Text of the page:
In a few short months, the pandemic upended the world as we knew it. Our routine of work, school, travel, grocery shopping, medical visits and social interaction has been interrupted by a blizzard of bewildering directives. State and city mandates can supersede each other and change monthly.
Conflicting information coming from every direction makes it easy to lose sight of the importance of maintaining a balanced approach that minimizes risk to individuals but also allows individuals to make choices.
Eventually, this pandemic will wane, or an effective immunization program will be implemented. But, until there is an effective treatment or vaccination, we must accept that COVID-19 cases will increase. To minimize hospitalizations and deaths, efforts should be focused on mitigating risk to the 60-and-older population age group.
Let’s consider the real possibility of living for some time in a post-COVID-19 world where we have not eliminated the virus but learned to live with it. In that future environment, our choices become clearer.
As part of a massive government response, Congress passed the CARES Act — a $2 trillion relief package from which Alaska has received over $1.5 billion in aid — much of it still undistributed.
Short term, this is necessary and helpful. But it won’t last. Government resources are limited, and trillion-dollar aid packages are unsustainable. Ultimately, history will judge us on how we individually and collectively rebuilt our lives and economy. We cannot do this if businesses are closed, our schools are shuttered or people stay hunkered down indefinitely.
We should expect that government resources will be conserved and used in the wisest way possible. This is not the time to be taking on major new initiatives that are not directly aimed at economic recovery or mitigating pandemic risks.
With the possibility that flexibility of uses in CARES Act monies will eventually be authorized, there will be a natural inclination to use these funds for projects and programs that would not otherwise be funded or that do nothing to lower the cost of living or contribute materially to the economy.
Certainly, government must continue to govern but efforts should be focused on the emergency before us while other lesser priorities should be put on the back burner for now.
While some argue that the $15 million bond issue proposed by the Juneau Assembly is a way to provide employment and bolster the economy, additional property taxes will be required. Shouldn’t we be exploring ways to lower taxes and the cost of living? Alaska’s Department of Labor July Economic Trends pinpoints Juneau as having the highest overall cost of living of all the major urbanized areas in the state — driven specifically by costs in three areas: groceries, housing and transportation.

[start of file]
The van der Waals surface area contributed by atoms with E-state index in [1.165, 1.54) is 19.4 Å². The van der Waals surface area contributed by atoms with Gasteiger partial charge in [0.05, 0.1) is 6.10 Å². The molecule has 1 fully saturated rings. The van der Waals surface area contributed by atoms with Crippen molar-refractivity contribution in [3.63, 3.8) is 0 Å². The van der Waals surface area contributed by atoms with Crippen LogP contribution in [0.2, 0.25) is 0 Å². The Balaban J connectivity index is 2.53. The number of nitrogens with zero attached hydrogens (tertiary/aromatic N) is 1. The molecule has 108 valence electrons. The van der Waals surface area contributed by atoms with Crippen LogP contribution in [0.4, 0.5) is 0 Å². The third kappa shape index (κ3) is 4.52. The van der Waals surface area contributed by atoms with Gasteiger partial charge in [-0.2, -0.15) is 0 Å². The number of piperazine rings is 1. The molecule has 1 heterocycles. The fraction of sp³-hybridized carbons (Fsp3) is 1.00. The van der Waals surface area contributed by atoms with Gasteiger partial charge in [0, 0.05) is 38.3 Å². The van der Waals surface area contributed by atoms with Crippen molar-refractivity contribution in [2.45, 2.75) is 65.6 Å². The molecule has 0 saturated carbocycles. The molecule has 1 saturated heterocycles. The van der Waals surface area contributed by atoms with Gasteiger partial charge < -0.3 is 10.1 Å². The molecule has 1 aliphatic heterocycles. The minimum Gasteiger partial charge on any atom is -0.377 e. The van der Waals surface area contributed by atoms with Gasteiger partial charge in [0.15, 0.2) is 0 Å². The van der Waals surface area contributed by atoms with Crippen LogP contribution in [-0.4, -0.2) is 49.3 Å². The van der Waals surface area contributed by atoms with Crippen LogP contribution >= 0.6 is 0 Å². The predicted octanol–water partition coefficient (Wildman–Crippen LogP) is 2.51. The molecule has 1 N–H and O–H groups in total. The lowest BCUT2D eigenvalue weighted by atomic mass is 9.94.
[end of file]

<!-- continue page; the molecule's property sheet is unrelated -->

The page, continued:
Next year, with little or no state or federal assistance, CBJ will only avoid large budget deficits if cruise visitation returns to somewhat normal levels. But is that realistic? Probably not, and then, we’ll be facing even higher property taxes.
Some believe since CARES Act funds are “free” it doesn’t matter what we spend it on. Unfortunately, often, projects and programs started with ‘free” money become a tax burden to city residents as the ever-rising annual operating costs eventually must be funded by Juneau taxpayers
This is especially true of various child care/pre-K programs now being proposed by the Juneau Economic Stabilization Task Force. Clearly, expanded child care — not Pre-K — s a requirement as long as schools are not completely open. But is there a plan to reduce subsidies for this program once our schools fully reopen? Or will this just become a new social program to be funded from property taxes?
It’s easy to throw money at arts and child care programs, spiffier parks and recreation infrastructure but when will we make headway on some of the “messy” issues that the Assembly seems averse to address? Mitigating the effects of downtown homelessness, the malodorous impacts of Juneau’s landfill and our ever-increasing water and sewer bills come to mind as ways to improve our lives today.
Maintaining a healthy economy and quality of life while lowering the cost of living will do more to encourage COVID-19 compliance than any city, state or federal mandate.
• Win Gruening retired as the senior vice president in charge of business banking for Key Bank in 2012. He was born and raised in Juneau and is active in community affairs as a 30-plus year member of Juneau Downtown Rotary Club and has been involved in various local and statewide organizations.